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Safety glasses are not created equal


#1

I would assume not all safety glasses are created equal , and
wonder which brands and styles people find best for which work? I am
getting ready to take a workshop that calls for optivisors - what I
have is a sort of off-brand optivisor. Is this likely to be ok? Or
do I have to spring for the name brand?

Thanks!
Beth in SC


#2

Beth, Optivisors are not in any way shape or form safety glasses and
should not be worn with any expectation that they will provide
protection to your eyes they are for magnification only. Safety
glasses are glasses that have lenses that are made from a material
that meets a Government standard for impact resistance. My personal
preference is for the kind that wrap around and provide more side
protection like the 3M Stingrays or 3M Lazers .

Jim Binnion James Binnion Metal Arts Phone (360) 756-6550 Toll Free
(877) 408 7287 Fax (360) 756-2160 http://www.mokume-gane.com
@James_Binnion Member of the Better Business Bureau


#3

I’ve got a question that goes with Beth’s: Are there any good
sources for safety glasses that can be worn-comfortably- over
regular prescription glasses? I had one pair that rubbed the lenses
together and sanded a nice blind spot in my script glasses. I want
safety but I also want to see. Mike


#4
Are there any good sources for safety glasses that can be
worn-comfortably- over regular prescription glasses? 

Hello Michael,

At one point I was having much the same problem you describe. After
trying a number of over-the-glasses options the only solution I found
that I really liked, was comfortable enough, etc was a face shield.

I know it sounds a little over the top but a good face shield is
actually quite comfortable, the shield is replaceable and it gives
you much better protection than a pair of over-the-glasses glasses.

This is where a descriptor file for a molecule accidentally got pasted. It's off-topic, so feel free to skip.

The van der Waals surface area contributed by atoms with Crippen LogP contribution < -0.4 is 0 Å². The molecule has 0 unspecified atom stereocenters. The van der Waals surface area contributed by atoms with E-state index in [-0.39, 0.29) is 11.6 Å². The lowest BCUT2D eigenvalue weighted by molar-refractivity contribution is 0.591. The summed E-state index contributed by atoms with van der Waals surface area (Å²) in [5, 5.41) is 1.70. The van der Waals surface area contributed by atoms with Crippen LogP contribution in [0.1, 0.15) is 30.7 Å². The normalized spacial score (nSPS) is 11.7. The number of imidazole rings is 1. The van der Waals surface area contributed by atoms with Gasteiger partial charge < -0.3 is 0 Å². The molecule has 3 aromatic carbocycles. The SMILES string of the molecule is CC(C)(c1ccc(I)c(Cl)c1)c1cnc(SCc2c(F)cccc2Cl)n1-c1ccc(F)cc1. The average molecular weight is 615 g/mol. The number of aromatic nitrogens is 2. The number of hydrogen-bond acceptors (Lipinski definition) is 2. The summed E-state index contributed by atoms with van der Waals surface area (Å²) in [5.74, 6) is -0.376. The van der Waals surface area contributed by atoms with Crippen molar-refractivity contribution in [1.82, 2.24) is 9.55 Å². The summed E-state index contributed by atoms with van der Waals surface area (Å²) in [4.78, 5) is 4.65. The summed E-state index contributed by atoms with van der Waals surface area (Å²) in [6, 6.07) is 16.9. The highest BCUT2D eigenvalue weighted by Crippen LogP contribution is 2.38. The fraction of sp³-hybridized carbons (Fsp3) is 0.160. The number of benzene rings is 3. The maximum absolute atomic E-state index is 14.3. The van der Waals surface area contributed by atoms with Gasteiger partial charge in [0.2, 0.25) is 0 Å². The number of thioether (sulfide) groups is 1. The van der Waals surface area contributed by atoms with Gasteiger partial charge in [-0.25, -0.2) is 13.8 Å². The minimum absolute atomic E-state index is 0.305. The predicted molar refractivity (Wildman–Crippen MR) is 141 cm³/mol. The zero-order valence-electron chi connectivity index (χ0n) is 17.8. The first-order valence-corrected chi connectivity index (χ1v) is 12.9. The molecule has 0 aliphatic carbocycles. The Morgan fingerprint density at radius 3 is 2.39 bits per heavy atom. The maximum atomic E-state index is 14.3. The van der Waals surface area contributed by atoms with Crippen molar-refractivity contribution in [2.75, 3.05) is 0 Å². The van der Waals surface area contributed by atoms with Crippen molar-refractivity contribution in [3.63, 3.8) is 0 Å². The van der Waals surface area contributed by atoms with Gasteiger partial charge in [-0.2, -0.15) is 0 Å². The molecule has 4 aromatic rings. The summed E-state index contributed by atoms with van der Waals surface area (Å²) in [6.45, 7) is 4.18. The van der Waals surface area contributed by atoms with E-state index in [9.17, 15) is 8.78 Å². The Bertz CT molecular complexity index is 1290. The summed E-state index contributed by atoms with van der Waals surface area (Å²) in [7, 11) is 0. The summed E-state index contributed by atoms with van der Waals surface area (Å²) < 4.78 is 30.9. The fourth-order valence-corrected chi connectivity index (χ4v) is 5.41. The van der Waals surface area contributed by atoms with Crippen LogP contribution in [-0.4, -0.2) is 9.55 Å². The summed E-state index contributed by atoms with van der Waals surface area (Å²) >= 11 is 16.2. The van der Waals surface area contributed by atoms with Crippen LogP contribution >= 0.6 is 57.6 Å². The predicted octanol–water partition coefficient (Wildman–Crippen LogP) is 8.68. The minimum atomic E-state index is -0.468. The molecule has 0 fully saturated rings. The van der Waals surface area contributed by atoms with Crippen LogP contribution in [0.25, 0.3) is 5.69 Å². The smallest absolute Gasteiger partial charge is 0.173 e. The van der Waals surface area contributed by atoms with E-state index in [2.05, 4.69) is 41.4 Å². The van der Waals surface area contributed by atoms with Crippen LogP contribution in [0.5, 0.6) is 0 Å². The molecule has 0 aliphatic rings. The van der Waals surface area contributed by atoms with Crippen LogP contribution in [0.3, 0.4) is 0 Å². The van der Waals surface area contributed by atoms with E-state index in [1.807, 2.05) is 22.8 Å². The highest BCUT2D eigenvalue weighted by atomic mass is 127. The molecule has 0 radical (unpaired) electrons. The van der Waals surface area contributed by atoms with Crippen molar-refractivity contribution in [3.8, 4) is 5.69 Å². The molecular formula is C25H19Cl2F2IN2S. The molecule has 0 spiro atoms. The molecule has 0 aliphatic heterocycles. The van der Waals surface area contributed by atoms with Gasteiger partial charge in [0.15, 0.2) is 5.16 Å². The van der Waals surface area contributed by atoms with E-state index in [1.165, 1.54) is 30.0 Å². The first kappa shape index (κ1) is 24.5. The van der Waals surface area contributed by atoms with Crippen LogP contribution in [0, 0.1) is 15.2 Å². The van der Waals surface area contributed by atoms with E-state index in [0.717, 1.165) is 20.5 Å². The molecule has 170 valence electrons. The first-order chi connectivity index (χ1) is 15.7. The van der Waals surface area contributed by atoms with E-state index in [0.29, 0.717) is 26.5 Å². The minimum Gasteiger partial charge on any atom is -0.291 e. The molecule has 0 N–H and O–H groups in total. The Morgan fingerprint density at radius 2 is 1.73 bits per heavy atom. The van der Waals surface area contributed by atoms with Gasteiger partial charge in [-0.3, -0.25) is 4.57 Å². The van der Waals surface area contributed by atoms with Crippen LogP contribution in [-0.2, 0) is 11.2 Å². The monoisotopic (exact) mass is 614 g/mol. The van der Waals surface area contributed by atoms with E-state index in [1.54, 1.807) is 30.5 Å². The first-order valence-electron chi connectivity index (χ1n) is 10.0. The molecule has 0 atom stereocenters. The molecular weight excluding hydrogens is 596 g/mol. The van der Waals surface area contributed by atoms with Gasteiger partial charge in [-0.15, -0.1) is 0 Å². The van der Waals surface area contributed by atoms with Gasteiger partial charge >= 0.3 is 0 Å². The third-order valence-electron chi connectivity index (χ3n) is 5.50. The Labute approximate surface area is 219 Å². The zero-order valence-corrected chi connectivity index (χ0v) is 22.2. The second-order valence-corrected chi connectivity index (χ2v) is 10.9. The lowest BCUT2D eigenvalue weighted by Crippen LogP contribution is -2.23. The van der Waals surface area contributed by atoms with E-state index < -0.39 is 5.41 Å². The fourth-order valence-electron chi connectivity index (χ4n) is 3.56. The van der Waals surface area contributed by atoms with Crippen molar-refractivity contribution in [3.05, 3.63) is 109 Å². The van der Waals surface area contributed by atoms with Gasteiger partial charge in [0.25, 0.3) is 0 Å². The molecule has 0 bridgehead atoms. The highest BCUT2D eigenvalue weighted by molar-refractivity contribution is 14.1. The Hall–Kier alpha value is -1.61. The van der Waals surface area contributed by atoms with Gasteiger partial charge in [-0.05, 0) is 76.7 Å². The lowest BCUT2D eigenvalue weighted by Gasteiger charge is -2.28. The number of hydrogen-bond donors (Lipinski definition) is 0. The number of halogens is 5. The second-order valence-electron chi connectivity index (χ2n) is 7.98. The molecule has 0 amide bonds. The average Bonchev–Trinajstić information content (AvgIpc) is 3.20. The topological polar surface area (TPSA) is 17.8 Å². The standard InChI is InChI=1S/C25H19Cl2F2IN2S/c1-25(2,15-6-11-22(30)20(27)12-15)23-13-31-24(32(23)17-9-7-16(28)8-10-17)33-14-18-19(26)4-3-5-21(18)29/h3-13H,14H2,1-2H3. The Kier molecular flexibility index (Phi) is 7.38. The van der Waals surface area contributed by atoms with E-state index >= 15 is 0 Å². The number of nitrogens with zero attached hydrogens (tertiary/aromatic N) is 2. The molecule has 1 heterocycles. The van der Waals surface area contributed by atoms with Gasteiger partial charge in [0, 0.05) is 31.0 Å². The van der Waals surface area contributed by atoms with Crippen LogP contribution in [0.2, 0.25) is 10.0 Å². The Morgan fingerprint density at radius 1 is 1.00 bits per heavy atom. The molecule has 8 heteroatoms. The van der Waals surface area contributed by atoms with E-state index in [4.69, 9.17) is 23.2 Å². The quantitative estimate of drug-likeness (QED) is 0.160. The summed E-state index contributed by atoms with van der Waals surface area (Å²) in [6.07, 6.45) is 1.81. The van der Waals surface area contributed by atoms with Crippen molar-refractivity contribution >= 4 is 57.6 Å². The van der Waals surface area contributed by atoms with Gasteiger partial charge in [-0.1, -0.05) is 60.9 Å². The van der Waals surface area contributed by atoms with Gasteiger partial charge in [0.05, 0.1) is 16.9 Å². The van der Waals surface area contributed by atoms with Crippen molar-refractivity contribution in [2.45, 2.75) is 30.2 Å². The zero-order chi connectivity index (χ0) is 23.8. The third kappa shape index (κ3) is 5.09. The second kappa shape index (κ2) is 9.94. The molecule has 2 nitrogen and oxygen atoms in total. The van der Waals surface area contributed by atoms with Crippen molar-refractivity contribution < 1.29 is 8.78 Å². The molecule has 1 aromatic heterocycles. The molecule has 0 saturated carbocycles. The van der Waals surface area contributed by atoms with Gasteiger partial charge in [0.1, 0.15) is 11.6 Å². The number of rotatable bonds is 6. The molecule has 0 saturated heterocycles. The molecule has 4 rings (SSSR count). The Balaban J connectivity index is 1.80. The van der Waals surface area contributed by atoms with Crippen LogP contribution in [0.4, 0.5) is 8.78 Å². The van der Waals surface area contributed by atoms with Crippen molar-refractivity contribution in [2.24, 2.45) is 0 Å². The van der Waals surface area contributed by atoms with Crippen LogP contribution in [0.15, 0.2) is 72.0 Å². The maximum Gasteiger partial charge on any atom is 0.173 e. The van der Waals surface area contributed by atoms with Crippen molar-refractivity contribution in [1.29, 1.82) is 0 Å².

The thing that finally convinced me was the realization that I no
more wanted to be digging metal shards out of my face and teeth than I
did out of my eyes.

Oddly I’ve found that I’m now much more conscientious than I used to
be. There was something about putting those over-glasses on and off
that was unpleasant enough that I tended to avoid it. No such
hesitation with the face shield so in the end I’m much better of
safety wise.

As ever, your mileage may differ.

Cheers,
Trevor F.


#5

Hi, Trevor-

The thing that finally convinced me was the realization that I no
more wanted to be digging metal shards out of my face and teeth
than I did out of my eyes.

Yikes! I didn’t think about my FACE!!! Can you tell me where you
purchased your face shield? Thank you, Stacy


#6
    Are there any good sources for safety glasses that can be
worn-comfortably- over regular prescription glasses? 

I bought OptiMuffs
(http://www.envirosafetyproducts.com/html/Optimuff.htm), which are
ear protection muffs with safety glasses. It comes in two styles;
one is sized to fit over prescription lenses. The eyeshield is
attached to the earmuffs and is fully positionable, so it doesn’t
have to touch your glasses or face.

I use them even when hearing protection is unnecessary, because they
are comfortable and stay in place. That’s particularly important for
me because, like many Asians, I don’t have enough of a nosebridge to
keep regular safety glasses from slipping.

Janet


#7
Yikes! I didn't think about my FACE!!!! Can you tell me where you
purchased your face shield? 

Hello Stacy,

Sure thing. One of my favs: Lee Valley Tools (www.leevalley.com). It
is item 22R0537. Once you hit the front page of their site just type
the item number into the little “Jump to Item” box on the left hand
side and it’ll take you straight to the item details and pricing. It
is currently listed for US$20.

FWIW all the major suppliers have similar products. Rio Grande, for
example, has a lightweight face shield (p.455, item A) for less but
frankly I prefer the greater coverage of Lee Valley’s. I tend to do a
fair amount of tool making and modification and that means a lot of
steel grindings flying around. The Lee Valley shield reaches down to
my chest and it does make a difference in terms of how much ambient
stuff gets to your face. If you wear a “paper” dust mask while you’re
doing a heavy job you can see the difference in the amount of junk
imbedded in the dust mask.

Also pretty much any wood or tool supply depot you walk into will
have at least one or two face shields available. For me the issue was
the availability of replacement shields which many “depot” type
places don’t offer. I use one (severely pitted!) shield for heavy
grinding and cutting, another for regular stuff and a third for
whenever I need maximum clarity. Taking one shield plate off and
replacing it with another takes less than a minute with the Lee
Valley model.

Needless to say you’ll have to judge for yourself how much of my
experience is relevant to your work. I realize that not everybody is
quite as enthusiastic about reshaping their hammers or making a
particular style of punch as I have a habit of being.

As usual the “me happy customer” disclaimer applies.

Cheers,
Trevor F.